You have a small feature team. The team might contain all the necessary skills to do the work but most likely individuals have some specialization, like back-end developers, front-end developers, QA, designers, etc. Their contribution may overlap, but this specialization exists in most teams. If you split things in two, you will need all the skills in both places. I doubt you can do that with less than 10 people.

So you need to hire more people with particular skills to fill in vacant places. If your roadmap is almost 100% B2C then one of the teams will just have to sit idle. Companies don't usually like idle employees, so they will make them help the other team until they have something to do in their own area of expertise. And now you are back to square one, in the same format, but with more people.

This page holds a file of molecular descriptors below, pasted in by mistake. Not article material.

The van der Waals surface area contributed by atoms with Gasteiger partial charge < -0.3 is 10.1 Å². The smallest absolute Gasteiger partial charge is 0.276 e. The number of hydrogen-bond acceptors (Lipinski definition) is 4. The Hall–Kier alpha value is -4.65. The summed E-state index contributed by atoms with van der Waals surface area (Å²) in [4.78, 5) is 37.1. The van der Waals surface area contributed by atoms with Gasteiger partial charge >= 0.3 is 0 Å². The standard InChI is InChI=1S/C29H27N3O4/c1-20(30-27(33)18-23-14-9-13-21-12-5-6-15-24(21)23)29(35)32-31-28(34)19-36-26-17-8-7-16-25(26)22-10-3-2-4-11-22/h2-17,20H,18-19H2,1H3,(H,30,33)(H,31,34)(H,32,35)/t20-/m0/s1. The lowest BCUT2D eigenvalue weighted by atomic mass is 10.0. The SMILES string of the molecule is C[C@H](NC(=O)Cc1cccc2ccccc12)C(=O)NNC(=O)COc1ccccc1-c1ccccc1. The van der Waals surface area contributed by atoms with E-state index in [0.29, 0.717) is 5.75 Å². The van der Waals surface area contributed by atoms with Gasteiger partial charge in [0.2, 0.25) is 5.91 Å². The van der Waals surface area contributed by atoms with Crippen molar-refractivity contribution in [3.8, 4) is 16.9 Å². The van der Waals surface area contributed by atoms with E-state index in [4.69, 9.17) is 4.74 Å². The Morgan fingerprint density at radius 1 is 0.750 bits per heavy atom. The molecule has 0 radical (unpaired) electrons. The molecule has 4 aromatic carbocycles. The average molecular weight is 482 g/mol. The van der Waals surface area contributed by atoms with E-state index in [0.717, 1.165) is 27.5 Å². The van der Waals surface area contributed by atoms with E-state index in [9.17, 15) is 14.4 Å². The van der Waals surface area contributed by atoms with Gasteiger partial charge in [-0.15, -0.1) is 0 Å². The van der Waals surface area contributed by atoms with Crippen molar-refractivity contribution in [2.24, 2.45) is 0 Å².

This looks like a premature attempt to grow. I've seen this happen before and the result leaves much to be desired. The better approach is to grow organically, when needed. If at some point it makes sense to split the teams then do so, but don't force it before it's actually needed.


Based on the context you have shared, I agree that having separate teams for B2C and B2B might not be the most effective configuration. On the other hand, I would also not recommend "feature-agnostic" teams, as you put it, because they'd effectively function like project teams, and that's now recognized as bad for knowledge retention, architectural integrity, etc.